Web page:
When our neighbors complained to workers that this is not what was agreed upon, the workers replied, "We'll do what we want when we want."

So I'll be taking this up with the news--TV and paper. And internet. And, possibly, from my roof, shouting at God.

It's a character flaw of mine. I hate oppression. Not a big fan of corporate lying, either. Makes me testy.

With all this in mind, I've been trying to focus on getting things prepared for the Fangoria Weekend of Horrors in Chicago this weekend. It's always a great show for us, economically and funwise. And this year, we're listed as official guests. And Splatter Movie: The Director's Cut is premiering (in front of an unbiased audience, as terrifying as that may be) at 4:00 pm on Saturday. Which is a great time slot. The proof of my claims can be found HERE.

In other Fangoria news, my third-ever article for them runs in the current issue. It details my and Amy's set-visit to The Rage, where we got to hang with Robert Kurtzman and Andrew Divoff for the better part of the day, as well as get a personal tour of Precinct 13--Bob K's studio in Ohio. Seeing this piece in print gave me a special little thrill. Even though I've been writing professionally for about a decade now, I think that I've mentioned that Fangoria was always a market I'd dreamed of "cracking". And now I have, three issues in a row. So now I await Satan's collection on the contract I must have signed on one of my insomnia-enduced episodes.

Enough babbling - if you're going to be in Chicago this weekend, and, really, I see no reason why you shouldn't be, swing by the Happy Cloud table and say hi, pick up a copy of the pre-release of Splatter Movie, buy a subscription to Sirens of Cinema and say nice things about my hair.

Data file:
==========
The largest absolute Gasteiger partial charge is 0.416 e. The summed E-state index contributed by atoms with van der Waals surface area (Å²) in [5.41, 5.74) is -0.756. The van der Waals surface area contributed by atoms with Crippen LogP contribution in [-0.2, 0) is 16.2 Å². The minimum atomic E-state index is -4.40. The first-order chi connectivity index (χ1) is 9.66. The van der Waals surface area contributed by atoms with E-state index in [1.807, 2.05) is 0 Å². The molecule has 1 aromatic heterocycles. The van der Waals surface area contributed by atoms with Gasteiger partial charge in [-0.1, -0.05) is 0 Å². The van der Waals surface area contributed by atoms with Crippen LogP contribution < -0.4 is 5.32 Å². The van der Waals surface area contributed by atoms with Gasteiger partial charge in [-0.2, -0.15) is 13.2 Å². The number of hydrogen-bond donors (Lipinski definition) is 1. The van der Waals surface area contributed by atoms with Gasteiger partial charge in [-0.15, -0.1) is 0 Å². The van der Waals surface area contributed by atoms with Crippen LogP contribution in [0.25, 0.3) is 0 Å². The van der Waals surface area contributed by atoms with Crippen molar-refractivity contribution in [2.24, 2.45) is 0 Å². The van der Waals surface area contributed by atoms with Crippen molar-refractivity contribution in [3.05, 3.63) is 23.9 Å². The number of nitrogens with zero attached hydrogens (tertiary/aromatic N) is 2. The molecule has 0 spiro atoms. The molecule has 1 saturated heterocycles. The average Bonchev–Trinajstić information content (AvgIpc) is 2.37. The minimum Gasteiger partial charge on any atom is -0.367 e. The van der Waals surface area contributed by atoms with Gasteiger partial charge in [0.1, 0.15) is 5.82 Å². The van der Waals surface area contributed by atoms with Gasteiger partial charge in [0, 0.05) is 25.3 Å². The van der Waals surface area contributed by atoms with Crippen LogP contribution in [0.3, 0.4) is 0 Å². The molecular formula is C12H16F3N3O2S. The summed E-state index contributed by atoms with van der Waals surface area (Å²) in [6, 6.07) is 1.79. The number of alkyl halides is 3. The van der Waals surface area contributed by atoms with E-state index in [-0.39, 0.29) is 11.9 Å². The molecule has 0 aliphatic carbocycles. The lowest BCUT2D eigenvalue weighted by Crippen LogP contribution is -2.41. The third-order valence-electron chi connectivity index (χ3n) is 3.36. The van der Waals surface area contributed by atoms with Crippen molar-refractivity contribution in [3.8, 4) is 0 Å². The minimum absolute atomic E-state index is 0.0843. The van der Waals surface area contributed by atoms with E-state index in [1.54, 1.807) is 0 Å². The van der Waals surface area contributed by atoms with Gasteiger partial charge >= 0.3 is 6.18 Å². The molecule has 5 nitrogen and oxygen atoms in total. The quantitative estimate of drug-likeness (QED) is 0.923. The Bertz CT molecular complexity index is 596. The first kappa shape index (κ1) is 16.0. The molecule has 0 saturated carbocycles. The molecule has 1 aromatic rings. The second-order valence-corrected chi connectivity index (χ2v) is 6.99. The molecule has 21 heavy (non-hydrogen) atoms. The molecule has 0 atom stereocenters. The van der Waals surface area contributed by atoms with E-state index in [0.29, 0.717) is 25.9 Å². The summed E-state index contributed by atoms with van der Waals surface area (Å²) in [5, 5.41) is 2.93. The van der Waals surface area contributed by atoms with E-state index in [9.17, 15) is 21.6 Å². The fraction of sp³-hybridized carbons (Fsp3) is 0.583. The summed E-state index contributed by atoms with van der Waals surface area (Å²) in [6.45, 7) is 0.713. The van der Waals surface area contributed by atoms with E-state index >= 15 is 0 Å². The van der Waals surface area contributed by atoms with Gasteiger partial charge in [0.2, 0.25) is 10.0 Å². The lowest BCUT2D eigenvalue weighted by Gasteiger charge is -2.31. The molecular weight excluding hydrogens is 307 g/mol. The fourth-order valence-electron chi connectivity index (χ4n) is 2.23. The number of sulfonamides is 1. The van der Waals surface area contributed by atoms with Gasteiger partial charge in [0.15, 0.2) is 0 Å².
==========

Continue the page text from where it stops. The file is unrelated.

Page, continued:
Good night, good luck and good news tomorrow.

Tuesday, February 12, 2008



Every time I finish a movie and announce it's completion, I feel like I'm lying. It feels utterly strange to think of a movie as "finished". Even in this case. Really, Splatter Movie: The Director's Cut needs some minor sound work, and likely needs a few tweaks to the credits. And I still need to work out a deal with the special guest end credits musicians (not Lorraine 'a Malena this time sadly, but a band completely different but still awesome to be announced later). But, ostensibly, this movie is complete.

The final piece of the puzzle was provided by Alan Rowe Kelly (writer and director of the brilliant I'll Bury You Tomorrow and the delightfully-demented The Blood Shed). Alan came aboard at the last minute to provide the voice of "Devora Simmons", the off-screen documentrix who is motivating the whole shebang. And his voice gives the movie, strangely, an even deeper edge. Alan's voice has a Barbara Walters tinge to it, so the movie now feels even, dare I say it, 'legitimate'.

A consumate professional, Alan read each line in the three-page voice over script six times, giving me plenty to choose from. Which was awesome. Less awesome was treating each line with filters and room tone to make it match the existing sound while, at the same time, removing my voice as much as possible from the tracks. And, of course, while doing that, I couldn't help but tweak shot-length, fuss over color corrections, remix certain musical stings, futz with some additional effects shots... Still, all in all, the final pass on the film only took a few hours on Friday and Sunday.